In Depth

Downhill to downtown: The best ski and city breaks

Can't decide between an urban escape or a weekend on the slopes? These European sojourns offer the best of both worlds, writes Chris Madigan

Whether using tour operators who specialise in tailor-made travel or booking accommodation and transport independently, many holidaymakers have escaped the bonds of the summer package deal. Yet when it comes to winter holidays, people are reluctant to break out of the week-in-one-resort constraints. Within couples, there is often one partner who is less keen on bashing slopes from nine to five. And, while some ski resorts can claim great off-piste facilities, it is not quite the same as a city break. So why not combine the two?

Lyon & Courchevel, France

The simplest city-ski combination is best. An early Saturday morning Eurostar from London St Pancras takes four hours and 40 minutes to reach the centre of France's third largest city, the gateway to the Alps.

It arrives in time for lunch, which is a good thing because Lyon is the gastronomic capital of France. Head straight to Les Halles de Lyon-Paul Bocuse, the covered market renamed after the city's most famous chef, to sample charcuterie and cheeses as well as to enjoy lunch at one of the many restaurants within. For dinner, choose between the traditional Lyonnais bouchons, coaching inns dating from the 17th century, or one of the city's many Michelin-starred restaurants. At Les Terrasses de Lyon at Villa Florentine, young chef David Delsart works in modern ways with traditional Lyonnais ingredients.

As the name suggests, Les Terrasses overlooks the old city, a Unesco World Heritage site. While wandering the streets, it's worth pushing on a few doors – some of them are entrances to traboules, enclosed secret passageways and courtyards between the buildings dating back to the fourth century and used by the Resistance in World War II. One of these has been creatively converted into a beautiful, tranquil five-star boutique hotel, the Cour des Loges.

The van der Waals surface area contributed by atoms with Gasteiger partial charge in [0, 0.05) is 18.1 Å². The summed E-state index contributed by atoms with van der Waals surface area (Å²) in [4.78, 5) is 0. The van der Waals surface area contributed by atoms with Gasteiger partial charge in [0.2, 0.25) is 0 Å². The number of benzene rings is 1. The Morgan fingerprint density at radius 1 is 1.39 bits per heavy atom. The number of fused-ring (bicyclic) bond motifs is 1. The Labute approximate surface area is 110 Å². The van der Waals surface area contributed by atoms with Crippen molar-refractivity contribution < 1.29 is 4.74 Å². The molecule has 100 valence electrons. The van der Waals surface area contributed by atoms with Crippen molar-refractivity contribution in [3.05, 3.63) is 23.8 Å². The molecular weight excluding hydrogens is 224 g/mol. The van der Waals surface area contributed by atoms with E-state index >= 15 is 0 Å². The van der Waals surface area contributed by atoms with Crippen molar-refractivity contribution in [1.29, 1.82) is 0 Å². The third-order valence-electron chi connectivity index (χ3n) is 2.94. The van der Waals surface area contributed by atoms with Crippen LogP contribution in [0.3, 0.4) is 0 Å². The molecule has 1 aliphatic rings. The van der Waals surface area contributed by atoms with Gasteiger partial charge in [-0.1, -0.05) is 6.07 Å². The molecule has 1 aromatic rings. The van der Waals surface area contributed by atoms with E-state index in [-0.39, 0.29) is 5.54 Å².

If tranquillity isn't your thing, Mama Shelter is a party hotel with one of the city's most popular bars downstairs. But Lyon has much to offer culture vultures too. The Musee des Beaux-Arts has a collection spanning from Tintoretto to Picasso. More esoteric is the Musee des Confluences, a striking Deconstructivist building resembling a spaceship, which opened in late 2014 on the peninsula where the Rhone and Saone rivers meet. The name refers to more than the location though: it is a confluence of natural history, primitive art and science in intriguing thematic displays.

The reason Lyon works so well as a gateway city to the Alps is that a further three-hour train journey takes you to Moutiers, gateway to the Trois Vallees, including Courchevel. The Trois Vallees' 370 miles of pistes offer something for everyone and, for the really adventurous, the off-piste terrain provides even more. Courchevel's restaurants are not far behind the gastronomic delights of Lyon; some of the boutiques rival Paris; and the hotels are among the best in the Alps. The informal chic of Le Portetta in Courchevel Moriond would be familiar to fans of its sister hotel Lime Wood in the New Forest. For those who want to live out a Bond fantasy, the five-star La Sivoliere in Courchevel 1850 is all monochrome decor and clean lines, including staff with slicked hair and black polo necks.

For non-skiers, there is more than expensive shopping on offer. The stunning Aquamotion centre, opened in December 2015, offers pools, water slides, saunas and steam rooms, a complete spa and, for the more adventurous, wakeboarding and surfing lessons on the indoor wave machine. And at Courchevel Aventure (courchevelaventure.com), you can snowmobile, ride an inflatable sled or even learn to drive a piste basher.

voyages-sncf.com; courchevel.com

Innsbruck & St Anton, Austria